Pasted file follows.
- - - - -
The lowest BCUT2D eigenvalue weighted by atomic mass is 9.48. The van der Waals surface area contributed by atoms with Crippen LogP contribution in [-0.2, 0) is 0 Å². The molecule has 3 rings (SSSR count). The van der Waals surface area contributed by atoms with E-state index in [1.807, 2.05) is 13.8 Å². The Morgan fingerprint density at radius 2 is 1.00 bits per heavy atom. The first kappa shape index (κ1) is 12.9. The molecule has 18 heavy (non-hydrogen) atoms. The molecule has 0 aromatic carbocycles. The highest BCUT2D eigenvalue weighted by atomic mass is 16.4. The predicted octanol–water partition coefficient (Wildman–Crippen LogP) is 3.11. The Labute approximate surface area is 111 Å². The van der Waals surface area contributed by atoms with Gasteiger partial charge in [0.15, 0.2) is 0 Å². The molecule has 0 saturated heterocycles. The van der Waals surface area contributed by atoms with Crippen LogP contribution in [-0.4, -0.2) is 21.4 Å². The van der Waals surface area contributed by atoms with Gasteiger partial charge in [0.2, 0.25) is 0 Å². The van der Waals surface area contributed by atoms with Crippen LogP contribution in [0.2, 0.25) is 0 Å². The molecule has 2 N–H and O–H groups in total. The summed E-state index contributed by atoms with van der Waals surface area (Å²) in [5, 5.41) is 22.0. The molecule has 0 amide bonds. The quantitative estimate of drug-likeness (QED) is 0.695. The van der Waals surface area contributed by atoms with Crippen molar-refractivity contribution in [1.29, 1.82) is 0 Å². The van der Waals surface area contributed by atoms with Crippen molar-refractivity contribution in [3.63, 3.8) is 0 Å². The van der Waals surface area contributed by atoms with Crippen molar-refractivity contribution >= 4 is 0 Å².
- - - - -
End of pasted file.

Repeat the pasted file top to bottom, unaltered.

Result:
The lowest BCUT2D eigenvalue weighted by atomic mass is 9.48. The van der Waals surface area contributed by atoms with Crippen LogP contribution in [-0.2, 0) is 0 Å². The molecule has 3 rings (SSSR count). The van der Waals surface area contributed by atoms with E-state index in [1.807, 2.05) is 13.8 Å². The Morgan fingerprint density at radius 2 is 1.00 bits per heavy atom. The first kappa shape index (κ1) is 12.9. The molecule has 18 heavy (non-hydrogen) atoms. The molecule has 0 aromatic carbocycles. The highest BCUT2D eigenvalue weighted by atomic mass is 16.4. The predicted octanol–water partition coefficient (Wildman–Crippen LogP) is 3.11. The Labute approximate surface area is 111 Å². The van der Waals surface area contributed by atoms with Gasteiger partial charge in [0.15, 0.2) is 0 Å². The molecule has 0 saturated heterocycles. The van der Waals surface area contributed by atoms with Crippen LogP contribution in [-0.4, -0.2) is 21.4 Å². The van der Waals surface area contributed by atoms with Gasteiger partial charge in [0.2, 0.25) is 0 Å². The van der Waals surface area contributed by atoms with Crippen LogP contribution in [0.2, 0.25) is 0 Å². The molecule has 2 N–H and O–H groups in total. The summed E-state index contributed by atoms with van der Waals surface area (Å²) in [5, 5.41) is 22.0. The molecule has 0 amide bonds. The quantitative estimate of drug-likeness (QED) is 0.695. The van der Waals surface area contributed by atoms with Crippen molar-refractivity contribution in [1.29, 1.82) is 0 Å². The van der Waals surface area contributed by atoms with Crippen molar-refractivity contribution in [3.63, 3.8) is 0 Å². The van der Waals surface area contributed by atoms with Crippen molar-refractivity contribution >= 4 is 0 Å².